AspectJ for generating custom compiler errors

One of my favourite uses of AspectJ is to generate compile-time error messages.  This allows you to provide guidance in the IDE for developers writing new code within a framework or library. 

Here’s a quick example. BaseDTO is a base class that developers will extend. It’s used with a framework that requires a no-arg constructor (Jackson in this case, but it’s a common requirement), but when constructed explicitly, the UriInfo parameter is mandatory.

	// No-arg constructor for unmarshalling, but otherwise don't call this one
	public BaseDTO() {}
	public BaseDTO(UriInfo uriInfo) {
		this._links = new Links(uriInfo);

We can’t express that requirement in normal Java. As a result, developers can waste a lot of time debugging a new subclass. AspectJ to the rescue!

public aspect DTOChecker {
	pointcut dtoConstructor(): call( 
	&& !call(, ..));
	declare error : dtoConstructor() :  "DTOChecker: Constructors for subclasses of BaseDTO must include a UriInfo parameter.";


Then, if we try to call a constructor for any subclass of BaseDTO without including a parameter of type UriInfo, we get a compile error. In Eclipse, that looks like this:

AspectJ: using advised class fields

A short post to clarify something that was a little mysterious from the documentation.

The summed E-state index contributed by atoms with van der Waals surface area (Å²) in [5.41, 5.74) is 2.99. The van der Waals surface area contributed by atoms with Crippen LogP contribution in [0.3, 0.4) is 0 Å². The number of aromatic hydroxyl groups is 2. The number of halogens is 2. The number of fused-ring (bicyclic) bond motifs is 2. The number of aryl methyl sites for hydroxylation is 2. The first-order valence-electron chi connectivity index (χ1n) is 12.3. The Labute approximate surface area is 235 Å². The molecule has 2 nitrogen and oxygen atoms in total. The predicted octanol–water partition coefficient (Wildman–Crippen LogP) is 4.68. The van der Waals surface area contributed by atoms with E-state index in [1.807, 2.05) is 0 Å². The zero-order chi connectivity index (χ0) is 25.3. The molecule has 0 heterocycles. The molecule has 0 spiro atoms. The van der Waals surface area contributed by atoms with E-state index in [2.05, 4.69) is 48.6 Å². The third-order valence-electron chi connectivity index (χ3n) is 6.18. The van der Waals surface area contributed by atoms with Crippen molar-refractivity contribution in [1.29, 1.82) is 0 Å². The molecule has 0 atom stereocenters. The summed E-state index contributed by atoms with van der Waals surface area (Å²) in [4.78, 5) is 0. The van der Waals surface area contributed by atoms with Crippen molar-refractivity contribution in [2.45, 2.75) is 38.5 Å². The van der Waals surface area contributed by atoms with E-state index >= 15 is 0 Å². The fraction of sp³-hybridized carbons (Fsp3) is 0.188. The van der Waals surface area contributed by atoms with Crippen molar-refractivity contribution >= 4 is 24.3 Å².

AspectJ around advice typically looks something like:

	pointcut myPointCut( ) : execution(void my.package.myClass.myMethod());
	void around(): myPointCut() {
		// do some stuff
		proceed(); // call the advised method
		// do some other stuff

What if I want to call other methods or use fields from myClass in the advice? There are a few moving parts here:

	pointcut myPointCut( ) : execution(void my.package.myClass.myMethod());
	void around(my.package.myClass myClass): target(myClass) && myPointCut() {
		myClass.method1(); // do some stuff
		proceed(myClass); // call the advised method
		myClass.publicField = null; // do some other stuff

To break it down:

  1. Add a parameter to around() with the type of the advised class.
  2. Use the AspectJ target() method to populate that parameter.
  3. Use the parameter value within the advice however you like. But note that you’re limited to public accessible methods and members – despite what you might think, the advice isnot within the lexical scope of the advised class.
  4. Add the parameter value as the first parameter to proceed().

This example is for an advised method with no parameters. If the method has parameters:

	pointcut myPointCut( ) : execution(void my.package.myClass.myMethod(my.package.ParamClass param));